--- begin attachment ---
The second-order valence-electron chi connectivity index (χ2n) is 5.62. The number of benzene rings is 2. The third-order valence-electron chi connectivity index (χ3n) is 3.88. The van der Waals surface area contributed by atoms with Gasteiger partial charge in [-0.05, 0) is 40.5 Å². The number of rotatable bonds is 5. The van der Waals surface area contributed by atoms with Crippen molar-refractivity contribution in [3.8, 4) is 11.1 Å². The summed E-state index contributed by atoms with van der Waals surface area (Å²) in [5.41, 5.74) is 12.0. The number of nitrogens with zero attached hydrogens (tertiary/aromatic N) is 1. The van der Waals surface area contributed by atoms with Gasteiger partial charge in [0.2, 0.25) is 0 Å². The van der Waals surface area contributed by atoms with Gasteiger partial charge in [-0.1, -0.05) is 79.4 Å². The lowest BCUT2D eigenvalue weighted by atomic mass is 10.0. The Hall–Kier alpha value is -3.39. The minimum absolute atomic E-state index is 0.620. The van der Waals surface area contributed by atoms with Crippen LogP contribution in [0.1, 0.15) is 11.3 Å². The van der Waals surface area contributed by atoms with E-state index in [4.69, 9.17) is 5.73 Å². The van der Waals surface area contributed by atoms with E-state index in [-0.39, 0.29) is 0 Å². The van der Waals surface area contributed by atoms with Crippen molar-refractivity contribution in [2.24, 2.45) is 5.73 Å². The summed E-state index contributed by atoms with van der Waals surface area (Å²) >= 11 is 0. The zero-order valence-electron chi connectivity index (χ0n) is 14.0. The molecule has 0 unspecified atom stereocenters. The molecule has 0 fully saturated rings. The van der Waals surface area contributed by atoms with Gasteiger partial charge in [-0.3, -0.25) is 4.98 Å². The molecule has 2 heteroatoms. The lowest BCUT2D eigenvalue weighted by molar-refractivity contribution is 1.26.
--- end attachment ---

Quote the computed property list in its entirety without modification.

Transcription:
The second-order valence-electron chi connectivity index (χ2n) is 5.62. The number of benzene rings is 2. The third-order valence-electron chi connectivity index (χ3n) is 3.88. The van der Waals surface area contributed by atoms with Gasteiger partial charge in [-0.05, 0) is 40.5 Å². The number of rotatable bonds is 5. The van der Waals surface area contributed by atoms with Crippen molar-refractivity contribution in [3.8, 4) is 11.1 Å². The summed E-state index contributed by atoms with van der Waals surface area (Å²) in [5.41, 5.74) is 12.0. The number of nitrogens with zero attached hydrogens (tertiary/aromatic N) is 1. The van der Waals surface area contributed by atoms with Gasteiger partial charge in [0.2, 0.25) is 0 Å². The van der Waals surface area contributed by atoms with Gasteiger partial charge in [-0.1, -0.05) is 79.4 Å². The lowest BCUT2D eigenvalue weighted by atomic mass is 10.0. The Hall–Kier alpha value is -3.39. The minimum absolute atomic E-state index is 0.620. The van der Waals surface area contributed by atoms with Crippen LogP contribution in [0.1, 0.15) is 11.3 Å². The van der Waals surface area contributed by atoms with E-state index in [4.69, 9.17) is 5.73 Å². The van der Waals surface area contributed by atoms with E-state index in [-0.39, 0.29) is 0 Å². The van der Waals surface area contributed by atoms with Crippen molar-refractivity contribution in [2.24, 2.45) is 5.73 Å². The summed E-state index contributed by atoms with van der Waals surface area (Å²) >= 11 is 0. The zero-order valence-electron chi connectivity index (χ0n) is 14.0. The molecule has 0 unspecified atom stereocenters. The molecule has 0 fully saturated rings. The van der Waals surface area contributed by atoms with Gasteiger partial charge in [-0.3, -0.25) is 4.98 Å². The molecule has 2 heteroatoms. The lowest BCUT2D eigenvalue weighted by molar-refractivity contribution is 1.26.